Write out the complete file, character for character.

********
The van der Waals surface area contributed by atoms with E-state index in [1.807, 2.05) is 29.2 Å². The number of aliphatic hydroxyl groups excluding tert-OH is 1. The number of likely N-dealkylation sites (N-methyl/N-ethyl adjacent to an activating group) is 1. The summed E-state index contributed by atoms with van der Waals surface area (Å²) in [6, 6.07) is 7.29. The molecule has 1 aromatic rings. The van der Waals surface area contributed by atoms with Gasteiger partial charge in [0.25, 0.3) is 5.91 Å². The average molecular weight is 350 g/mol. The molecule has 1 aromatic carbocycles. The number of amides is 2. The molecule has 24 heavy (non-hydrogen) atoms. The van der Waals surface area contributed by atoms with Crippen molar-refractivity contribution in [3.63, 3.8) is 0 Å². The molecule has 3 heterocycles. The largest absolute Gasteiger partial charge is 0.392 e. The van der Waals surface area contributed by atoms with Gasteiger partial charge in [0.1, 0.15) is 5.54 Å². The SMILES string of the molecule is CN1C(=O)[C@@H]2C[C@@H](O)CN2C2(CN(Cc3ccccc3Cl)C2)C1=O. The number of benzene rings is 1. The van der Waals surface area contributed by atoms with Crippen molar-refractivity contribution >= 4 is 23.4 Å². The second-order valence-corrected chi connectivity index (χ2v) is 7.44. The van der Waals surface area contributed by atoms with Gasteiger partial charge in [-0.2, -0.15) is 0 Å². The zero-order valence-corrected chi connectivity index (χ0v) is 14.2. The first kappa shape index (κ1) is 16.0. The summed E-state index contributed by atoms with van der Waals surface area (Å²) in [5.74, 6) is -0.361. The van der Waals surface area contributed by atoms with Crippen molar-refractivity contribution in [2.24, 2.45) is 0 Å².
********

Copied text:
The van der Waals surface area contributed by atoms with E-state index in [1.807, 2.05) is 29.2 Å². The number of aliphatic hydroxyl groups excluding tert-OH is 1. The number of likely N-dealkylation sites (N-methyl/N-ethyl adjacent to an activating group) is 1. The summed E-state index contributed by atoms with van der Waals surface area (Å²) in [6, 6.07) is 7.29. The molecule has 1 aromatic rings. The van der Waals surface area contributed by atoms with Gasteiger partial charge in [0.25, 0.3) is 5.91 Å². The average molecular weight is 350 g/mol. The molecule has 1 aromatic carbocycles. The number of amides is 2. The molecule has 24 heavy (non-hydrogen) atoms. The van der Waals surface area contributed by atoms with Crippen molar-refractivity contribution in [3.63, 3.8) is 0 Å². The molecule has 3 heterocycles. The largest absolute Gasteiger partial charge is 0.392 e. The van der Waals surface area contributed by atoms with Gasteiger partial charge in [0.1, 0.15) is 5.54 Å². The SMILES string of the molecule is CN1C(=O)[C@@H]2C[C@@H](O)CN2C2(CN(Cc3ccccc3Cl)C2)C1=O. The number of benzene rings is 1. The van der Waals surface area contributed by atoms with Crippen molar-refractivity contribution >= 4 is 23.4 Å². The second-order valence-corrected chi connectivity index (χ2v) is 7.44. The van der Waals surface area contributed by atoms with Gasteiger partial charge in [-0.2, -0.15) is 0 Å². The zero-order valence-corrected chi connectivity index (χ0v) is 14.2. The first kappa shape index (κ1) is 16.0. The summed E-state index contributed by atoms with van der Waals surface area (Å²) in [5.74, 6) is -0.361. The van der Waals surface area contributed by atoms with Crippen molar-refractivity contribution in [2.24, 2.45) is 0 Å².